Do children make you happy?

“There was never a child so lovely, but his mother was glad to get him to sleep.“?- Ralph Waldo Emerson

“You can learn many things from children. How much patience you have, for instance.”?- Franklin P. Jones

The link between children and happiness is one of the more controversial areas of happiness research.  Studies show that spending time with children brings about roughly the same amount of happiness as doing housework.  In other words, not so much! More than that, the overall effect of children on happiness is slightly negative.  

The main study of children and happiness tracked the mood of 900 Texan women as they went about their day.  The activities they did were then put in rank order, based on mood.  Taking care of the children also caused about the same happiness as surfing the web and checking emails.  Incidentally, the study did find some more predictable findings: the activities that brought the best moods were sex, socialising and relaxing, and the ones bringing the lowest moods were commuting and working.

To most people, this is indeed a controversial finding, and one that goes against every intuition they have. But to me, it makes perfect sense. I’m a 28 year-old male with my feet firmly planted in bachelorhood. I see children as noisy annoying little things that have ruined one too many cinema experiences. But other people go nuts for them, picking them up, responding to every utterance the little things make with equally nonsensical replies, putting pictures of them everywhere, and generally saying “aaaaaawwwwwww” a lot.

I don’t get it, personally. Maybe one day I will, but I do see that there’s a discrepancy between what the research says and what people intuitively believe. Daniel Gilbert, author of Stumbling on Happiness, proposed three reasons that the scientific research contradicts our intuitions:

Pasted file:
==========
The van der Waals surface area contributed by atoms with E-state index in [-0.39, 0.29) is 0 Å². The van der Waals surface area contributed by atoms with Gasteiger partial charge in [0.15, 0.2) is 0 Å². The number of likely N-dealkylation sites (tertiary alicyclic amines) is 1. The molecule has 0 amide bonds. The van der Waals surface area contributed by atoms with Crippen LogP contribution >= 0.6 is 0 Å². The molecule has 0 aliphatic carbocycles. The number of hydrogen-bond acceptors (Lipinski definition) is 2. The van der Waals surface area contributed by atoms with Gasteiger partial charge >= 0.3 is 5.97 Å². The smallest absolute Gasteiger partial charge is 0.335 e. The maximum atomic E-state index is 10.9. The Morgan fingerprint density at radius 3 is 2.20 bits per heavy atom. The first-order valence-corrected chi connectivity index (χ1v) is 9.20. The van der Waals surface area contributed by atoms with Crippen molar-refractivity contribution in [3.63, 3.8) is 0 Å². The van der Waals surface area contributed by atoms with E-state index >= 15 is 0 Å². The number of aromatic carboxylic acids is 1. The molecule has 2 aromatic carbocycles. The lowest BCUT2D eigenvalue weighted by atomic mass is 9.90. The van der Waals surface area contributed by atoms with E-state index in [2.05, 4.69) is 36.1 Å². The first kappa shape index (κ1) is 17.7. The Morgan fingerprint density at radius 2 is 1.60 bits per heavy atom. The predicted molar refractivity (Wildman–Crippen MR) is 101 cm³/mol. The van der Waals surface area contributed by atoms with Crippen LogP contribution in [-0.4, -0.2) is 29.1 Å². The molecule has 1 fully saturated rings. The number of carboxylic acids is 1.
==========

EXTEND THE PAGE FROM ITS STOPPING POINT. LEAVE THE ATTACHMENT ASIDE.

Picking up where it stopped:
1) Expected Value. We put a lot of value on things that are expensive and that we put a lot into. That’s why selling a product too cheap can be a bad idea – it might be seen as low quality. Because people put so much of everything into raising kids, it is natural to assume that there’s a big payoff from it – whether or not there actually is.

2) Selective Memory. Gilbert puts it best: “One ‘I wub you, Daddy’ can erase eight hours of ‘no, not yet, not now, stop asking’.” In other words, you can have many lows, but when you think back, you tend to just remember the highs.

3) Huge Time Investment. So much time is spent raising kids. If you spend that much time doing any one thing, you’d have to pass on doing a load of other things that might make you happy; so of course your day-to-day happiness would take a slight hit. The positive implication is though, could you spend so much time doing any other one thing and still be as happy? That’s his implication, by the way, not mine; I can think of lots of things!

If I could add a fourth one, it would be that this measurement of happiness is based on a specific definition of it, which we talked about in a previous article. The results might have been different if other measurements were used; for example, one that takes into account how much meaning you feel your life has. Perhaps children give your life a greater sense of meaning and purpose; even if they don’t bring more pleasure overall. 


Kahneman, D., Krueger, A. B., Schkade, D. A., Schwarz, N., & Stone, A. A. (2004). A survey method for characterizing daily life experience: The day reconstruction method. Science, 306, 1776-1780.

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